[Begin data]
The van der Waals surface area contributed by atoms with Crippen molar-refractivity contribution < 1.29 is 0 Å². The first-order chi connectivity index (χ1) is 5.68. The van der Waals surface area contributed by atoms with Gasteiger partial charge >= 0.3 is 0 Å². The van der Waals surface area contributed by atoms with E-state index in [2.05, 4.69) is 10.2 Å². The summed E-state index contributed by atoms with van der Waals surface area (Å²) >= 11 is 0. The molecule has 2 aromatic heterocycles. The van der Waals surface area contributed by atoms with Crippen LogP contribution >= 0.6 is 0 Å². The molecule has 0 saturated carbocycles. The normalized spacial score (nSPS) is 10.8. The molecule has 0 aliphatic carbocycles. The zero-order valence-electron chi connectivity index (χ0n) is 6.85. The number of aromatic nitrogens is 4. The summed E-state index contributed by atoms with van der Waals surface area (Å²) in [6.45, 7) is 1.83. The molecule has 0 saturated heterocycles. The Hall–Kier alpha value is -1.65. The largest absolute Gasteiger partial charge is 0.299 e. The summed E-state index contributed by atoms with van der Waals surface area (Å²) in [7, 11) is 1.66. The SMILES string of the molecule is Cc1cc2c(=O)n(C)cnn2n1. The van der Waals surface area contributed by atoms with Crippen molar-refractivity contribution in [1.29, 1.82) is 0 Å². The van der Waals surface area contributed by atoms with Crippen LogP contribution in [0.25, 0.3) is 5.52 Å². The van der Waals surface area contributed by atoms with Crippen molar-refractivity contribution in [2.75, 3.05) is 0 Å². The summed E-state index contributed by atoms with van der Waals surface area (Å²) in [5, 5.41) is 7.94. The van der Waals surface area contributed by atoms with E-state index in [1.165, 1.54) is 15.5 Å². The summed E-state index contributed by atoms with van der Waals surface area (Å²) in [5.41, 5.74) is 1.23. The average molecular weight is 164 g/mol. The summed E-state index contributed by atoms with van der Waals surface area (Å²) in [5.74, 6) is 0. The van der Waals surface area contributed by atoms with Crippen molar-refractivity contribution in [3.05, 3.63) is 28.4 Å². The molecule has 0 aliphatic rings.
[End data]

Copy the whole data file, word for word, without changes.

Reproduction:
The van der Waals surface area contributed by atoms with Crippen molar-refractivity contribution < 1.29 is 0 Å². The first-order chi connectivity index (χ1) is 5.68. The van der Waals surface area contributed by atoms with Gasteiger partial charge >= 0.3 is 0 Å². The van der Waals surface area contributed by atoms with E-state index in [2.05, 4.69) is 10.2 Å². The summed E-state index contributed by atoms with van der Waals surface area (Å²) >= 11 is 0. The molecule has 2 aromatic heterocycles. The van der Waals surface area contributed by atoms with Crippen LogP contribution >= 0.6 is 0 Å². The molecule has 0 saturated carbocycles. The normalized spacial score (nSPS) is 10.8. The molecule has 0 aliphatic carbocycles. The zero-order valence-electron chi connectivity index (χ0n) is 6.85. The number of aromatic nitrogens is 4. The summed E-state index contributed by atoms with van der Waals surface area (Å²) in [6.45, 7) is 1.83. The molecule has 0 saturated heterocycles. The Hall–Kier alpha value is -1.65. The largest absolute Gasteiger partial charge is 0.299 e. The summed E-state index contributed by atoms with van der Waals surface area (Å²) in [7, 11) is 1.66. The SMILES string of the molecule is Cc1cc2c(=O)n(C)cnn2n1. The van der Waals surface area contributed by atoms with Crippen molar-refractivity contribution in [1.29, 1.82) is 0 Å². The van der Waals surface area contributed by atoms with Crippen LogP contribution in [0.25, 0.3) is 5.52 Å². The van der Waals surface area contributed by atoms with Crippen molar-refractivity contribution in [2.75, 3.05) is 0 Å². The summed E-state index contributed by atoms with van der Waals surface area (Å²) in [5, 5.41) is 7.94. The van der Waals surface area contributed by atoms with E-state index in [1.165, 1.54) is 15.5 Å². The summed E-state index contributed by atoms with van der Waals surface area (Å²) in [5.41, 5.74) is 1.23. The average molecular weight is 164 g/mol. The summed E-state index contributed by atoms with van der Waals surface area (Å²) in [5.74, 6) is 0. The van der Waals surface area contributed by atoms with Crippen molar-refractivity contribution in [3.05, 3.63) is 28.4 Å². The molecule has 0 aliphatic rings.